This section is from the book "Cyclopedia Of Architecture, Carpentry, And Building", by James C. et al. Also available from Amazon: Cyclopedia Of Architecture, Carpentry And Building.
In Figs. 157, 158 and 159 are shown a few shapes of curbs which are used in connection with flat skylights. A in Fig. 157 shows the curb for the three sides of a flat skylight, formed in one piece with a joint at B, while C shows the cap, fastened as previously described. "A" shows the height at the lower end of the curb, which is made as high as the glass is thick and allows the water to run over. In Fig. 158, A is another form of skylight formed in one piece and riveted at B; a shows the height at the lower end. In the previous figures the frame on which the metal curb rests is of wood, while in Fig. 159 the frame is of angle iron shown at A. In this case the curb is slightly changed as shown at B; bent in one piece, and riveted at C. In Figs. 160, 161, and 162 are shown various shapes of curbs for pitched skylights in addition to that shown in Fig. 149. A in Fig. 160 shows a curb formed in one piece from a to b with a condensation hole or tube shown at B.
In Fig. 161 is shown a slightly modified shape A, with an offset to rest on the curb at B. "When a skylight is to be placed over an opening whose walls are brick, a gutter is usually placed around the wall, as shown in Fig. 162, in which A represents a section of the wall on which a gutter, B, is hung, formed from one piece of metal, as shown from a to b to c. On top of this the metal curb C is soldered, which is also formed from one piece with a lock seam at i. To stiffen this curb a wooden core is slipped inside as shown at D. From the inside condensation gutter f a 14-oz. copper tube runs through the curb, shown at d. The condensation from the gutter e in the bar, drips into the gutter f, out of the tube d, into the main gutter B, from which it is conveyed to the outside by a leader. In Fig. 163 is shown an enlarged section of a raising sash, taken through C D in Fig. 155. A in Fig. 163 shows the ridge bar, B the lower curb and C D the side section of the bars explained in connection with Fig. 156. E F in Fig. 163 shows the upper frame of the raising sash, fitting onto the half ridge bar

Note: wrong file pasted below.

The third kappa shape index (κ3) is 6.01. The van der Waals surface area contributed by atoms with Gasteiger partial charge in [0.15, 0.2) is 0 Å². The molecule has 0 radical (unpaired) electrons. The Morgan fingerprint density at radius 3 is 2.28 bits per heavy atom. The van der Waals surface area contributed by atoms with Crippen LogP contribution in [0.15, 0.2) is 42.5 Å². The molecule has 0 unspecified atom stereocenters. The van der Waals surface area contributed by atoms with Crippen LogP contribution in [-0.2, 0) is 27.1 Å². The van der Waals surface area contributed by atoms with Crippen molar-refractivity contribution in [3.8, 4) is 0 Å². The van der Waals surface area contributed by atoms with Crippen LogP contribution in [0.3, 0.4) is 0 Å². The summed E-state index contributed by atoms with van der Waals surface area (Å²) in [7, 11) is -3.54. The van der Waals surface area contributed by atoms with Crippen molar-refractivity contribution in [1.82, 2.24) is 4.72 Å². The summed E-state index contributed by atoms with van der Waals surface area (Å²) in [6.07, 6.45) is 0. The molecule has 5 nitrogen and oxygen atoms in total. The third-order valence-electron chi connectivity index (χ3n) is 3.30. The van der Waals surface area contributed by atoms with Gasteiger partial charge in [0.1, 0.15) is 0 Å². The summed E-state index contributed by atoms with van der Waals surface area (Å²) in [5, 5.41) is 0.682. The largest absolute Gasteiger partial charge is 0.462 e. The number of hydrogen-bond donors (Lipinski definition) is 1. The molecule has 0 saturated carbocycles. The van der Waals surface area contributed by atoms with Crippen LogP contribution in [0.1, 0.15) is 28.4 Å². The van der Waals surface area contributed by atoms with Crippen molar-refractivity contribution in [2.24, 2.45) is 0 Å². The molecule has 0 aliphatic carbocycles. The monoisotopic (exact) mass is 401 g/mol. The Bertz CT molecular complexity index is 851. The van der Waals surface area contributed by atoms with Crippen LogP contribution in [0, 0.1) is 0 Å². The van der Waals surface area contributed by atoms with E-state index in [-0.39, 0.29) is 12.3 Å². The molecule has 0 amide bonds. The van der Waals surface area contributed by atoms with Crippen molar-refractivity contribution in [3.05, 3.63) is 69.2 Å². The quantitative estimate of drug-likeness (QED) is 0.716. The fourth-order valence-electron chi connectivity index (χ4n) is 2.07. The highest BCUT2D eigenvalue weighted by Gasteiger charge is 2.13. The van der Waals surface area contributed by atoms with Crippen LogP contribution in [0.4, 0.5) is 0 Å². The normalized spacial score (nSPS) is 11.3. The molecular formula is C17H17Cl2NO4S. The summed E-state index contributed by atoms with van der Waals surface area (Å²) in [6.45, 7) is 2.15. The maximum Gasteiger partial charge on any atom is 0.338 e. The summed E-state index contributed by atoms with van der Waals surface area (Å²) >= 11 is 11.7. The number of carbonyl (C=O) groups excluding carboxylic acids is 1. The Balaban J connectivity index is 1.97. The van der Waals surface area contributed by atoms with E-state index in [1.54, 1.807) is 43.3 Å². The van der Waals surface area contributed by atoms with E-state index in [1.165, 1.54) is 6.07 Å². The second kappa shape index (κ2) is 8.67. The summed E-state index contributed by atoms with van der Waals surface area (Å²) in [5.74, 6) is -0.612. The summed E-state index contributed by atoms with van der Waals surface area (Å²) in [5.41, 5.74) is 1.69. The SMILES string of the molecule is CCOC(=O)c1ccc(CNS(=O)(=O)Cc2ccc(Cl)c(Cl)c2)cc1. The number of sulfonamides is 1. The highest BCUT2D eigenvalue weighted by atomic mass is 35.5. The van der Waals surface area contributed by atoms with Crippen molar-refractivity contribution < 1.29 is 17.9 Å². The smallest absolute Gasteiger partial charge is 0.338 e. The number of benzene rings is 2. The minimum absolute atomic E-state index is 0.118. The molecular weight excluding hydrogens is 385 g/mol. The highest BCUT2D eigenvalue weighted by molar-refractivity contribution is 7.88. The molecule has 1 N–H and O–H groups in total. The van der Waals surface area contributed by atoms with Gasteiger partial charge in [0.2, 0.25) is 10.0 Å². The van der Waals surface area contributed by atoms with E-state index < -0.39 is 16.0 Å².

A. On each raising sash, at the upper end two hinges H are riveted at E and I, which allow the sash to raise or close by means of a cord, rod, or gearings. J K shows the lower frame of the sash fitting over the curb B. Holes are punched at a to allow the condensation to escape into b, thence to the outside through C. Over the hinge a hood or cap is placed which prevents leakage. Fig. 164 shows a section through A B in Fig. 107 and represents a hipped skylight having one-third pitch. By a skylight of one-third pitch is meant a skylight whose altitude or height A B, is equal to one-third of the span C D. If the skylight was to have a pitch of one-fourth or one-fifth, then the altitude A B would equal one-fourth or one-fifth respectively of the span C D.
The illustration shows the construction of a hipped skylight with right ventilator which will be briefly described. C D is the curb; E E the inside ventilator; F F the outside ventilator forming a cap over glass at a. G shows the hood held in position by two cross braces H. J represents a section of the common bar on the rabbets of which the glass K K rests. L shows the condensation gutters on the bar J, which are notched out as shown at M, thus allowing the drip to enter the gutter N and discharge through the tube P. The foul air escapes under the hood G as shown by the arrow.
DORMER ON MUSEE DE CLUNY, PARIS, FRANCE.
Built in the Fifteenth Century Note the Figure Sculpture at Sides of Dormer.
MAUTH GEBAUDE, NURNBERG, GERMANY.
Hans Behelm, Architect.
Note the Decorative Treatment of the Gable End.